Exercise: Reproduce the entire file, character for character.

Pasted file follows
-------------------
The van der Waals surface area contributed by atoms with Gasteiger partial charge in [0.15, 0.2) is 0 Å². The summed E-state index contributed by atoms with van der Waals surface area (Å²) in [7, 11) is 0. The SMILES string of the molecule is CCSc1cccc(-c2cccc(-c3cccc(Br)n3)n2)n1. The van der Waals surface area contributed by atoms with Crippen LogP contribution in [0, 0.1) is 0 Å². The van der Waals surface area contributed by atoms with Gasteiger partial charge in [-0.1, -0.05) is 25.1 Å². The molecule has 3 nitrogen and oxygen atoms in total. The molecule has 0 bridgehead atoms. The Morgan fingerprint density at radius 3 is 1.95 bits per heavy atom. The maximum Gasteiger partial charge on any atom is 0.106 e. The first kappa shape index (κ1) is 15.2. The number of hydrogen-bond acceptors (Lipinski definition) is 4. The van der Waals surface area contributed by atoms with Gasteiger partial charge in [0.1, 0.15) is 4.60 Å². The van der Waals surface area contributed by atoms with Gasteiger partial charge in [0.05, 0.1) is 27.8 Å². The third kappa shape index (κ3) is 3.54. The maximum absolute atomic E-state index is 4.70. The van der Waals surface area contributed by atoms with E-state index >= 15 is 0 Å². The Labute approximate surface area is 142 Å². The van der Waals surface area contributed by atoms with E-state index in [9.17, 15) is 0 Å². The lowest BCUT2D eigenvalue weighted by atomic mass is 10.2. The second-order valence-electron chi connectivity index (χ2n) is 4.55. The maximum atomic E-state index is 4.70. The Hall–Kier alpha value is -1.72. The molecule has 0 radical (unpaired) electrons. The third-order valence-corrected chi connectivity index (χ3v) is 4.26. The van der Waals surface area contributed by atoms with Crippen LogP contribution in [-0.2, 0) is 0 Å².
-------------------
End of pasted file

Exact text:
The van der Waals surface area contributed by atoms with Gasteiger partial charge in [0.15, 0.2) is 0 Å². The summed E-state index contributed by atoms with van der Waals surface area (Å²) in [7, 11) is 0. The SMILES string of the molecule is CCSc1cccc(-c2cccc(-c3cccc(Br)n3)n2)n1. The van der Waals surface area contributed by atoms with Crippen LogP contribution in [0, 0.1) is 0 Å². The van der Waals surface area contributed by atoms with Gasteiger partial charge in [-0.1, -0.05) is 25.1 Å². The molecule has 3 nitrogen and oxygen atoms in total. The molecule has 0 bridgehead atoms. The Morgan fingerprint density at radius 3 is 1.95 bits per heavy atom. The maximum Gasteiger partial charge on any atom is 0.106 e. The first kappa shape index (κ1) is 15.2. The number of hydrogen-bond acceptors (Lipinski definition) is 4. The van der Waals surface area contributed by atoms with Gasteiger partial charge in [0.1, 0.15) is 4.60 Å². The van der Waals surface area contributed by atoms with Gasteiger partial charge in [0.05, 0.1) is 27.8 Å². The third kappa shape index (κ3) is 3.54. The maximum absolute atomic E-state index is 4.70. The van der Waals surface area contributed by atoms with E-state index >= 15 is 0 Å². The Labute approximate surface area is 142 Å². The van der Waals surface area contributed by atoms with E-state index in [9.17, 15) is 0 Å². The lowest BCUT2D eigenvalue weighted by atomic mass is 10.2. The second-order valence-electron chi connectivity index (χ2n) is 4.55. The maximum atomic E-state index is 4.70. The Hall–Kier alpha value is -1.72. The molecule has 0 radical (unpaired) electrons. The third-order valence-corrected chi connectivity index (χ3v) is 4.26. The van der Waals surface area contributed by atoms with Crippen LogP contribution in [-0.2, 0) is 0 Å².